The man was disappearing around the corner by the time I got to Lynda's house. A couple immediate phone calls to other neighbors revealed that he had been working our area for several weeks and had conned a number of folks on our street out of their money using a similar story. This would not happen again, I reassured Lynda, now that our neighborhood crime watch had jumped into action. With proper notifications made and the police alerted, I settled down once again into my chair in front of the fire, mind and spirit at rest.

It was nearing 11:00 p.m. when my relaxation was interrupted once again by a knock at our front door. A heavy set woman with rain soaked hair clutching a knit sweater around her shoulders stood shivering on my porch. Wide eyed and out of breath, she assured me that she was not crazy - just feeling desperate. She lived just a couple streets over, she said, and didn't have anyone else to turn to at this time of night. Her infant child needed medication which her health policy would reimburse but she was out of immediate cash. She was waiting on a return call from her church but the hour was getting late and her child was quite sick. She could pay me back on Friday when she got paid.

This time I felt neither touched nor trapped. If the issue were less serious, I could have been amused. "Your timing is not very good," I let her know. "Someone has worked this street not more than 30 minutes before you and the neighbors are on alert. They'll probably call 911 on you." The woman, snapping instantly out of her "desperate mother" character, thanked me profusely for sparing her a lock-up. She made a hurried exit from my porch and, looking back with a friendly wave, disappeared into the night, doubtless dismayed by her forgetfulness of having already worked this street two weeks earlier.

The next evening during our neighborhood Bible study, the phone rang. It was Lynda again. The man in the yellow jacket was back at her door trying to talk her daughter into letting him in. Four large men immediately raced from our living room and headed for Lynda's house. They confronted the man with stern warnings, letting him know in no uncertain terms that they would not tolerate his exploitation of their neighborhood. I seriously doubt that this predator will venture close to Walker Avenue again.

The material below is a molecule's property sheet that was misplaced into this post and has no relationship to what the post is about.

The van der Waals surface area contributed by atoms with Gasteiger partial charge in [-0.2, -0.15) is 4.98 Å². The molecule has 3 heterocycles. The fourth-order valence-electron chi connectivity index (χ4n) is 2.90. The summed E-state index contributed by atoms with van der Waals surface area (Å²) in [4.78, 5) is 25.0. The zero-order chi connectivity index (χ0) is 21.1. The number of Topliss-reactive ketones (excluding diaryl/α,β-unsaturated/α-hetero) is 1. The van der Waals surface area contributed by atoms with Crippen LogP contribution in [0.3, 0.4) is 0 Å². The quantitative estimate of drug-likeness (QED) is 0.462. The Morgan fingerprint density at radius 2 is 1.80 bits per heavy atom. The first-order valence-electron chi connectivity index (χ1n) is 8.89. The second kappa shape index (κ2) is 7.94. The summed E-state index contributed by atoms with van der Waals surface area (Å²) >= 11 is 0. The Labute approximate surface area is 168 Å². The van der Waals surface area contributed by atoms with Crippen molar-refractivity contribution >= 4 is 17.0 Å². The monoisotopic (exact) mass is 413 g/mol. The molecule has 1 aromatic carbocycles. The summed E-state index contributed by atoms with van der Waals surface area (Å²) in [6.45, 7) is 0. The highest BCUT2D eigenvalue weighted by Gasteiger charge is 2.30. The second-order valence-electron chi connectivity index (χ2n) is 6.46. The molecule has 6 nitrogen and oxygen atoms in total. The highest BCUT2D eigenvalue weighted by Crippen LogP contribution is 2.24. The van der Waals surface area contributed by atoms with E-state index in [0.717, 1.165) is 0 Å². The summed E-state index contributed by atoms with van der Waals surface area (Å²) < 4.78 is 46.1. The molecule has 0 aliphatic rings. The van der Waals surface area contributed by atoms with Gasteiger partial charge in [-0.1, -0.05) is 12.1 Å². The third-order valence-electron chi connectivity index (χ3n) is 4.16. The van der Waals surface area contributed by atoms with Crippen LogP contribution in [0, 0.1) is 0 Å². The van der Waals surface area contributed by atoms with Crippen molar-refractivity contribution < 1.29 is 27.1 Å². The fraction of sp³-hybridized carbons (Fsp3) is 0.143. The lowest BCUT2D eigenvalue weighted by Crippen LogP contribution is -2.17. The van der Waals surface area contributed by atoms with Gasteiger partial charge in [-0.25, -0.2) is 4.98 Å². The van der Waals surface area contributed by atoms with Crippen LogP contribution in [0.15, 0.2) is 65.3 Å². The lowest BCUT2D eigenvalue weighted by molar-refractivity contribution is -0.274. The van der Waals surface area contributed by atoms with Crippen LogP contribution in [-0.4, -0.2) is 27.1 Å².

There seems always to be a tension between compassion and accountability. On one hand, we are entreated in scripture to open our hand to the poor, give our second coat, lend without expectation of return. On the other, we innately know that supporting someone's drug habit is not a charitable act. I think that a healthy community must be similar to a healthy body. It must have the capacity to contain certain germs, the ability to expel others and the wisdom to discern the difference.

The damage done by a deceiver is far more serious than the chagrin of the ones he has duped. And the harm goes deeper than supporting a drug habit or encouraging predatory behavior. It eats away at the fabric - the very soul - of the community. It destroys trust, robs innocence, instills cynicism, erodes compassion and breeds incivility. Conning is not cute. And it must be given no place in community life. Compassion, if it is to be redemptive, must be coupled with heavy doses of discernment.

Bob Lupton